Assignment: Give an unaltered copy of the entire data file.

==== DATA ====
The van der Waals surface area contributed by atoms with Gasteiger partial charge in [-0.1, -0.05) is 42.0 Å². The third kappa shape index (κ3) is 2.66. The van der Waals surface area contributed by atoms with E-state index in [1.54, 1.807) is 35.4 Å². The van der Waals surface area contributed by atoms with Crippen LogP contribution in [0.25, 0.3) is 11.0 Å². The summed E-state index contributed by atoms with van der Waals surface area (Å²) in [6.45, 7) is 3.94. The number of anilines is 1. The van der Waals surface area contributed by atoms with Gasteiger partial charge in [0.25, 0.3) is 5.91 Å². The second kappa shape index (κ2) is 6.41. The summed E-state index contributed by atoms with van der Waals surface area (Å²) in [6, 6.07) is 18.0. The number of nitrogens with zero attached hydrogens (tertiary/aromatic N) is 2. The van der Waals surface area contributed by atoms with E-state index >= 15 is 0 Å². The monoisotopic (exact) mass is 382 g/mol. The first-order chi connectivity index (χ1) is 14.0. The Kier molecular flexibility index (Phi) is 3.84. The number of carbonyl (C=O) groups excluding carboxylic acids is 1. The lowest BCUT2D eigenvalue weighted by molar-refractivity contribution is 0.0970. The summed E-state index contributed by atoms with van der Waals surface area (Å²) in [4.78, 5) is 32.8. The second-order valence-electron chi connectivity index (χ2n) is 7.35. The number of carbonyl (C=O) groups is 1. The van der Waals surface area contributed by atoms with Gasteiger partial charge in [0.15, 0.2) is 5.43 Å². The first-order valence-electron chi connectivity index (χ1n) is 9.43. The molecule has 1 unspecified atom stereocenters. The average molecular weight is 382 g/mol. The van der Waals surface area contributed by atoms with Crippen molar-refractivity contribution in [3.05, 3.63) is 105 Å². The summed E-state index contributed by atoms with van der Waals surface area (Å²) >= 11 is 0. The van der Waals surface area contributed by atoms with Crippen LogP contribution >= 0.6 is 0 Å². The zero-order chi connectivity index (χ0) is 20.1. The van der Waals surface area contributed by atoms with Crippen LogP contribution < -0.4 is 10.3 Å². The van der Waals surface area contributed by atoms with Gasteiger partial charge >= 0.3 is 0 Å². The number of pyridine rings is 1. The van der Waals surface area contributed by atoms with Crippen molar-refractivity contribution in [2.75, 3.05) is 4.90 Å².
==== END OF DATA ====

The van der Waals surface area contributed by atoms with Gasteiger partial charge in [-0.1, -0.05) is 42.0 Å². The third kappa shape index (κ3) is 2.66. The van der Waals surface area contributed by atoms with E-state index in [1.54, 1.807) is 35.4 Å². The van der Waals surface area contributed by atoms with Crippen LogP contribution in [0.25, 0.3) is 11.0 Å². The summed E-state index contributed by atoms with van der Waals surface area (Å²) in [6.45, 7) is 3.94. The number of anilines is 1. The van der Waals surface area contributed by atoms with Gasteiger partial charge in [0.25, 0.3) is 5.91 Å². The second kappa shape index (κ2) is 6.41. The summed E-state index contributed by atoms with van der Waals surface area (Å²) in [6, 6.07) is 18.0. The number of nitrogens with zero attached hydrogens (tertiary/aromatic N) is 2. The van der Waals surface area contributed by atoms with E-state index >= 15 is 0 Å². The monoisotopic (exact) mass is 382 g/mol. The first-order chi connectivity index (χ1) is 14.0. The Kier molecular flexibility index (Phi) is 3.84. The number of carbonyl (C=O) groups excluding carboxylic acids is 1. The lowest BCUT2D eigenvalue weighted by molar-refractivity contribution is 0.0970. The summed E-state index contributed by atoms with van der Waals surface area (Å²) in [4.78, 5) is 32.8. The second-order valence-electron chi connectivity index (χ2n) is 7.35. The number of carbonyl (C=O) groups is 1. The van der Waals surface area contributed by atoms with Gasteiger partial charge in [0.15, 0.2) is 5.43 Å². The first-order valence-electron chi connectivity index (χ1n) is 9.43. The molecule has 1 unspecified atom stereocenters. The average molecular weight is 382 g/mol. The van der Waals surface area contributed by atoms with Crippen molar-refractivity contribution in [3.05, 3.63) is 105 Å². The summed E-state index contributed by atoms with van der Waals surface area (Å²) >= 11 is 0. The van der Waals surface area contributed by atoms with Crippen LogP contribution >= 0.6 is 0 Å². The zero-order chi connectivity index (χ0) is 20.1. The van der Waals surface area contributed by atoms with Crippen LogP contribution < -0.4 is 10.3 Å². The van der Waals surface area contributed by atoms with Gasteiger partial charge >= 0.3 is 0 Å². The number of pyridine rings is 1. The van der Waals surface area contributed by atoms with Crippen molar-refractivity contribution in [2.75, 3.05) is 4.90 Å².